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Plant bulbs ready for spring

All Areas > Homes & Gardens > In the Garden

Author: Julia Smith, Posted: Tuesday, 25th October 2022, 09:00

The nights are really starting to draw in now and the amount of light available to plants is increasingly restricted. Depending on the weather, you may find that some summer flowering plants like pelargoniums (geraniums) are still in bloom!

Tidy up plant containers that have been used for summer bedding. Empty and clean them, and if they are not to be replanted with winter displays, put them away ready to hit the ground running in the spring. Just doing this makes you feel better!

Lilies will flower better if they have more time to get established

Now is a good time to plant lily bulbs, so if you come across some nice-looking bulbs, get them in the ground now rather than in spring. They will flower better next year as they have had more time to get established. Add some garden compost to the planting hole (most lilies like to be planted deep – 12-20cm).

November is the month to plant those tulip bulbs, either in the borders or in pots of soil-based compost. If you use pots you can move them into the best position and take them away as they fade. Make sure you label any bulbs planted, as it is too easy to forget and spoil them by cutting through them with a spade when you try to pop something else in – we’ve all done it!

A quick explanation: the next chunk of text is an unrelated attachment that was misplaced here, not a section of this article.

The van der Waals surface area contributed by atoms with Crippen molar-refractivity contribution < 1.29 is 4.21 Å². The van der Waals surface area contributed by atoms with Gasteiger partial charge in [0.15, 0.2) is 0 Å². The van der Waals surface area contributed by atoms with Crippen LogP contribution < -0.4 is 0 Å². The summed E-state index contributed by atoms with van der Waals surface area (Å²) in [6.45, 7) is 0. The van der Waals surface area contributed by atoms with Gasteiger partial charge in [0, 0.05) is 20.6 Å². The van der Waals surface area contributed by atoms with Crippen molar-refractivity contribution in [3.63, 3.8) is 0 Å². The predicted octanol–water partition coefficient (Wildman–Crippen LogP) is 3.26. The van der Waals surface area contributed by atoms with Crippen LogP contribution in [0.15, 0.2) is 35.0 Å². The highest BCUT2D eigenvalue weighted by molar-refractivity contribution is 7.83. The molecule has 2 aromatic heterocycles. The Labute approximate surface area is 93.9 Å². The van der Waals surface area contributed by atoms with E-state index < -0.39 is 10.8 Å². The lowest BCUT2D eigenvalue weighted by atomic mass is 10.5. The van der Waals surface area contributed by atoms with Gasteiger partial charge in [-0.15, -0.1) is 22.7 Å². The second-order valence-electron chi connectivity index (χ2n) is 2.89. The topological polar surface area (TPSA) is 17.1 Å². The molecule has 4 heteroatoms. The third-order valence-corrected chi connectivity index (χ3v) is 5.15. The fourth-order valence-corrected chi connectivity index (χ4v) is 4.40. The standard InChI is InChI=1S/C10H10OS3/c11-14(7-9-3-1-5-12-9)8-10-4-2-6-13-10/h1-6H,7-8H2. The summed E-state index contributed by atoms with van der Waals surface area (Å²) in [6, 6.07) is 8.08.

Prune blackcurrant bushes, taking out the oldest branches at the base. You could take some hardwood cuttings from 25cm long shoots of this year’s growth.

Now is also a good time to insulate any outdoor taps and pipes. You can buy tap covers which are inflatable and are attached by Velcro and easily removed. Also drain off and store hosepipes so they don’t split over winter.

Sow a few extra in case of failures

Traditionally, the first week of November is the time to make winter sowings of peas and broad beans, which will then be ready to be harvested from May, earlier than spring sown crops. You can try ‘Claudia’, ‘Topic’ and ‘The Sutton’ or use the most popular autumn sowing cultivar ‘Aquadulce’. Sow in rows in a deeply dug bed and sow a few extra on the side of the row in case of failures, which are quite likely in a bad winter.

Sow the peas in rows and make sure you put in some pea-sticks or netting to support them as they grow. Most people grow hardy ones like ‘Feltham First’ or ‘Douce Provence’ or the lovely ‘Oregon Sugarpod’.

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